The Navy generally made its own flags until the Civil War, when it suddenly found itself woefully unprepared in many ways, not least of which was flag-making. As a result, orders flew out to the local businesses to make flags. In many instances they grabbed every flag in stock, regardless of the specifics laid forth in their own regulations.* Practical decision-making to meet the demands of war was the rule of thumb with regard to military flags during the 19th century, both on land and at sea. While the specific origin of the 20 star examples is not known, what is known is that President Lincoln urged the nation not to remove the stars that represented Confederate States, because doing so would not only acknowledge secession, lending it credence, but would also fly in the face of his goal to keep the Union together. For this reason, it seems logical to suggest that 20 star flags made as small boat flags were likely commercially-made in a civilian capacity and acquired as a matter of need. The method of construction, which differs from U.S. Navy flags that I believe to be made in-house by the Navy during the same period, tends to support this theory.

Mississippi entered the Union as the 20th state on December 10th, 1817. The American flag was officially updated from 15 stars to 20 with the passage of the 3rd Flag Act, enacted by Congress on April 4th, 1818 (which also reduced from the stripe count from 15 to the original 13). Because Illinois joined the Union as the 21st state on December 3rd, 1818, and the 21st star was officially added on July 4th, 1820, the 20 star flag was in use for a period of between of just 1.5 - 2.5 years. As evidenced by other times in early America, many people would have likely either ignored or simply been unaware of Congressional law with regard to flags, and would have added a star upon Illinois’ admission.

20 star flags made in this period are extremely rare. Because the most likely use in this era would have been on ships, government buildings, and military establishments, the scale can be anticipated to be very large. At this time in early America, Garrison flags, for example, were 35 – 45 feet on the fly. The smallest flags employed on ships were generally 6 feet on the fly. Most people are surprised to learn that military ground forces were not authorized to carry the flag until 1834 (artillery), 1841 (infantry), and 1862 (cavalry). The scarcity of surviving examples is thus a function of use in this very early period, the minuscule length of the possible time frame of production, the circumstance of being outside wartime, and the scale of the flags that were likely to have been manufactured. The latter two factors would have also played a role with respect to a desire to save flags for the sake of posterity.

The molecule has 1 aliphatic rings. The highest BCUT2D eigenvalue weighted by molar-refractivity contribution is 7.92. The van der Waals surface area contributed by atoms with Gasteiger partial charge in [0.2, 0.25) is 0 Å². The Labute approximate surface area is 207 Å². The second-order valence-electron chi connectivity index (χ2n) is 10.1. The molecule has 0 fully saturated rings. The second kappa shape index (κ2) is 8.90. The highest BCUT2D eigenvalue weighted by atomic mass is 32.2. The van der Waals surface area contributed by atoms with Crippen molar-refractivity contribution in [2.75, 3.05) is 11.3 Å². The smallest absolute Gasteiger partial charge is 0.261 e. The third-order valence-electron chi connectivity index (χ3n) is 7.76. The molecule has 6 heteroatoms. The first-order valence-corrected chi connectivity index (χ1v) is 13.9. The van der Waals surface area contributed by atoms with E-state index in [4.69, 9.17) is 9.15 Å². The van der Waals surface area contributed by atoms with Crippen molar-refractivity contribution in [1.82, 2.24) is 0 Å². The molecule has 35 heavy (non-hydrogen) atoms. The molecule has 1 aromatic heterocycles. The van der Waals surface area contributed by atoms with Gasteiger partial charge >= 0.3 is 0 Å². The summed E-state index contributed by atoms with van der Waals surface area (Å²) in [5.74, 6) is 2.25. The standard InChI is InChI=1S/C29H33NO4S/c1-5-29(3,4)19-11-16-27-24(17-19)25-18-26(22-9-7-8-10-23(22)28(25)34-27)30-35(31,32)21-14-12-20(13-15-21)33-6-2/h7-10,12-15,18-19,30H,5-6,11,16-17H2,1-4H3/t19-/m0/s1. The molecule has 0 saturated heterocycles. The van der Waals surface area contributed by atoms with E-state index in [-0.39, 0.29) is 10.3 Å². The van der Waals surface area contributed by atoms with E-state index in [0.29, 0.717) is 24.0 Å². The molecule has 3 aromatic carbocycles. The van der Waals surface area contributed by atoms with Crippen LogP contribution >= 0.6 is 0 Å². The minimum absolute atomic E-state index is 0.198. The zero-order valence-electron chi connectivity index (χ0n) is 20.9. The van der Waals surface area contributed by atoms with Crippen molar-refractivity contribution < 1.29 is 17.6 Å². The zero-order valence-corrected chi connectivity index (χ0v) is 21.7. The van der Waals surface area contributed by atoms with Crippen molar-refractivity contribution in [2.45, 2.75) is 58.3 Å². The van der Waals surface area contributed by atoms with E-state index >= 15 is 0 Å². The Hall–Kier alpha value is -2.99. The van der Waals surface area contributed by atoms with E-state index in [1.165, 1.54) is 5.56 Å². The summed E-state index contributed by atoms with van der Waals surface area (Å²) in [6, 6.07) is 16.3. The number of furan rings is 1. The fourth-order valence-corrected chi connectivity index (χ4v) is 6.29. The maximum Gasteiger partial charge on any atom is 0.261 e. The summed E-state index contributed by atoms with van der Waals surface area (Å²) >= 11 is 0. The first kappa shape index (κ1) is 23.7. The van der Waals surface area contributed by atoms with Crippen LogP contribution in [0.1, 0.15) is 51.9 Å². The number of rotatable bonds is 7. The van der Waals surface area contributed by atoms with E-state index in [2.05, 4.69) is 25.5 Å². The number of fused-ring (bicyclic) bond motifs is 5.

Because almost no examples survive from the 1818-1820 era, collectors need to look to the second half of the 19th century and the opening of the 20th to find 20 star examples that are otherwise antique. Here examples might also be encountered that were made to celebrate the addition of Mississippi as the 20th state, made for such events as World’s Fairs (1876 and after) or anniversaries of statehood. Among these, it is ironic that some of the earliest will likely exclude Mississippi from the count, rather than glorify its admission. Whatever the case may be, 20 star flags of any period are extremely scarce, and later flags will be far less likely to have hand-sewn stars, like this example. These facts, along with U.S. Navy function, a great story, and manageable scale, culminate in a very desirable example.

Mounting: The flag was mounted and framed within our own conservation department, which is led by expert staff. We take great care in the mounting and preservation of flags and have framed thousands of examples.

The black-painted, hand-gilded and distressed molding is Italian. The background is 100% cotton twill, black in color. The glazing is U.V. protective acrylic (Plexiglas). Feel free to contact us for more details.

Condition: There is very minor staining. There is minor to modest mothing throughout, particularly in the striped field. Many of my clients prefer early flags to show their age and history of use.
Collector Level: Advanced Collectors and the Person with Everything
Flag Type: Sewn flag
Star Count: 20
Earliest Date of Origin: 1863
Latest Date of Origin: 1865
State/Affiliation: Mississippi
War Association: 1861-1865 Civil War
Price: SOLD